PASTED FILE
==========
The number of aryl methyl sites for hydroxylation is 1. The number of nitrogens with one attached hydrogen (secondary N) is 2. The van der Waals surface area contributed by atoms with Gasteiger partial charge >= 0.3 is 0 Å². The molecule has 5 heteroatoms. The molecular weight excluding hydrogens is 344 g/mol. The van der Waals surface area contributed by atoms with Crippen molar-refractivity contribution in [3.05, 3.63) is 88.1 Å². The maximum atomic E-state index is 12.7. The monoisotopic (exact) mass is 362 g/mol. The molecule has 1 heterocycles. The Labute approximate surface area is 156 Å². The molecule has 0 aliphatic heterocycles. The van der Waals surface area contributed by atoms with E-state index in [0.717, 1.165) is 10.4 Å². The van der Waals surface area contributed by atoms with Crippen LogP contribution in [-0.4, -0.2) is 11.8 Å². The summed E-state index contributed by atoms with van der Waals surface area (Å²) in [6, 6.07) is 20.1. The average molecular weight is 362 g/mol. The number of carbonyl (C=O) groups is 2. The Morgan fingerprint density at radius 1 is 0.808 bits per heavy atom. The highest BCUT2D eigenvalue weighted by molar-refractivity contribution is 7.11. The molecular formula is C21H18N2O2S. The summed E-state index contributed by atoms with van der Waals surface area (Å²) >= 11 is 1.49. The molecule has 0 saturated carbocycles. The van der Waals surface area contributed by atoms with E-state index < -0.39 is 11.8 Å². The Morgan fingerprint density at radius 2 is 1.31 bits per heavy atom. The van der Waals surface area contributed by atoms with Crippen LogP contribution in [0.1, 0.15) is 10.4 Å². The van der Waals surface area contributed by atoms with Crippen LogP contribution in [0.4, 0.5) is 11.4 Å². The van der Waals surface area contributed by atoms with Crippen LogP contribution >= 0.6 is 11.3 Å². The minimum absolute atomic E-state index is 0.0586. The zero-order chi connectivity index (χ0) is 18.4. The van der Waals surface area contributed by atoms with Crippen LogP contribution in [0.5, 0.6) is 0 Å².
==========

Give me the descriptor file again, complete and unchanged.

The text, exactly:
The number of aryl methyl sites for hydroxylation is 1. The number of nitrogens with one attached hydrogen (secondary N) is 2. The van der Waals surface area contributed by atoms with Gasteiger partial charge >= 0.3 is 0 Å². The molecule has 5 heteroatoms. The molecular weight excluding hydrogens is 344 g/mol. The van der Waals surface area contributed by atoms with Crippen molar-refractivity contribution in [3.05, 3.63) is 88.1 Å². The maximum atomic E-state index is 12.7. The monoisotopic (exact) mass is 362 g/mol. The molecule has 1 heterocycles. The Labute approximate surface area is 156 Å². The molecule has 0 aliphatic heterocycles. The van der Waals surface area contributed by atoms with E-state index in [0.717, 1.165) is 10.4 Å². The van der Waals surface area contributed by atoms with Crippen LogP contribution in [-0.4, -0.2) is 11.8 Å². The summed E-state index contributed by atoms with van der Waals surface area (Å²) in [6, 6.07) is 20.1. The average molecular weight is 362 g/mol. The number of carbonyl (C=O) groups is 2. The Morgan fingerprint density at radius 1 is 0.808 bits per heavy atom. The highest BCUT2D eigenvalue weighted by molar-refractivity contribution is 7.11. The molecular formula is C21H18N2O2S. The summed E-state index contributed by atoms with van der Waals surface area (Å²) >= 11 is 1.49. The molecule has 0 saturated carbocycles. The van der Waals surface area contributed by atoms with E-state index < -0.39 is 11.8 Å². The Morgan fingerprint density at radius 2 is 1.31 bits per heavy atom. The van der Waals surface area contributed by atoms with Crippen LogP contribution in [0.1, 0.15) is 10.4 Å². The van der Waals surface area contributed by atoms with Crippen LogP contribution in [0.4, 0.5) is 11.4 Å². The van der Waals surface area contributed by atoms with Crippen LogP contribution >= 0.6 is 11.3 Å². The minimum absolute atomic E-state index is 0.0586. The zero-order chi connectivity index (χ0) is 18.4. The van der Waals surface area contributed by atoms with Crippen LogP contribution in [0.5, 0.6) is 0 Å².